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Some writings worth reading,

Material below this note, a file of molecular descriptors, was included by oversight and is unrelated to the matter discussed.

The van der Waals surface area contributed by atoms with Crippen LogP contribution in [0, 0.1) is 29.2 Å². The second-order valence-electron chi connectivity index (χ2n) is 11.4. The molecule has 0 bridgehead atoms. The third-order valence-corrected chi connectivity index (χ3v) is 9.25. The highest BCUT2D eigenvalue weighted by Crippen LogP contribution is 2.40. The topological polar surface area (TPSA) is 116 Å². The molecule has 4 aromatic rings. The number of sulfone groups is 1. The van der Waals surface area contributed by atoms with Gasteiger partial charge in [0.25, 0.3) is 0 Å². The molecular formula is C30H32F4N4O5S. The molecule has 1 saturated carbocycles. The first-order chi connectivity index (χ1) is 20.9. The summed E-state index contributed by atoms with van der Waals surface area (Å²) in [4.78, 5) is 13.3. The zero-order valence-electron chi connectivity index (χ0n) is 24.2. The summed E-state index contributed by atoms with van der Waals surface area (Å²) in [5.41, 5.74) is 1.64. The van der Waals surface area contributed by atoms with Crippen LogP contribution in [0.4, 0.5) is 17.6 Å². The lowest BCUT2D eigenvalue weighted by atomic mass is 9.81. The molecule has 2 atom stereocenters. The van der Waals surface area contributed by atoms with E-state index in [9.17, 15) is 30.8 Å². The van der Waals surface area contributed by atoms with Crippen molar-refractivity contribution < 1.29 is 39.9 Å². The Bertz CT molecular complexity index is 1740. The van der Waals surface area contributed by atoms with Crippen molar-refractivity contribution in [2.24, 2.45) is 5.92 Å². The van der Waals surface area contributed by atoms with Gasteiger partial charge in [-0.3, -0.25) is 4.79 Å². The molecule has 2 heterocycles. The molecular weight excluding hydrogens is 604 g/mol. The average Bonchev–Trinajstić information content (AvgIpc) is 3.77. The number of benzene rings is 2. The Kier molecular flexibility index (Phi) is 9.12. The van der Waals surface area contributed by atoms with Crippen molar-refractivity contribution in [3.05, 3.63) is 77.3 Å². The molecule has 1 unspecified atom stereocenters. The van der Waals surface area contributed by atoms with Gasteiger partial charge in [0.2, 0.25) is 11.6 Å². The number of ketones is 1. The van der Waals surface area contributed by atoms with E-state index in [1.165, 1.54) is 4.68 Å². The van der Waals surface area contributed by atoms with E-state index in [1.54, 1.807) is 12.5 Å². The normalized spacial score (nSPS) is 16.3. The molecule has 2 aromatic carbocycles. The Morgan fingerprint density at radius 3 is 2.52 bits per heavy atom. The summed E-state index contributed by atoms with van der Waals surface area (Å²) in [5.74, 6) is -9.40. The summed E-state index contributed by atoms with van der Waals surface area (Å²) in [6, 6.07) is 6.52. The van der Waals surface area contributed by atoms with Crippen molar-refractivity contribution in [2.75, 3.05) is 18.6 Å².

So is economics in need of a major shake-up? Should we burn our existing textbooks and rewrite them from scratch? Actually, no. Without recourse to the economist’s toolkit, we cannot even begin to make sense of the current crisis. Why, for example, did China’s decision to accumulate foreign reserves result in a mortgage lender in Ohio taking excessive risks? If your answer does not use elements from behavioral economics, agency theory, information economics, and international economics, among others, it is likely to remain seriously incomplete. The fault lies not with economics, but with economists. The problem is that economists (and those who listen to them) became over-confident in their preferred models of the moment: markets are efficient, financial innovation transfers risk to those best able to bear it, self-regulation works best, and government intervention is ineffective and harmful. They forgot that there were many other models that led in radically different directions. Hubris creates blind spots. If anything needs fixing, it is the sociology of the profession. The textbooks – at least those used in advanced courses – are fine. Non-economists tend to think of economics as a discipline that idolizes markets and a narrow concept of (allocative) efficiency. If the only economics course you take is the typical introductory survey, or if you are a journalist asking an economist for a quick opinion on a policy issue, that is indeed what you will encounter. But take a few more economics courses, or spend some time in advanced seminar rooms, and you will get a different picture. [to be continued...]


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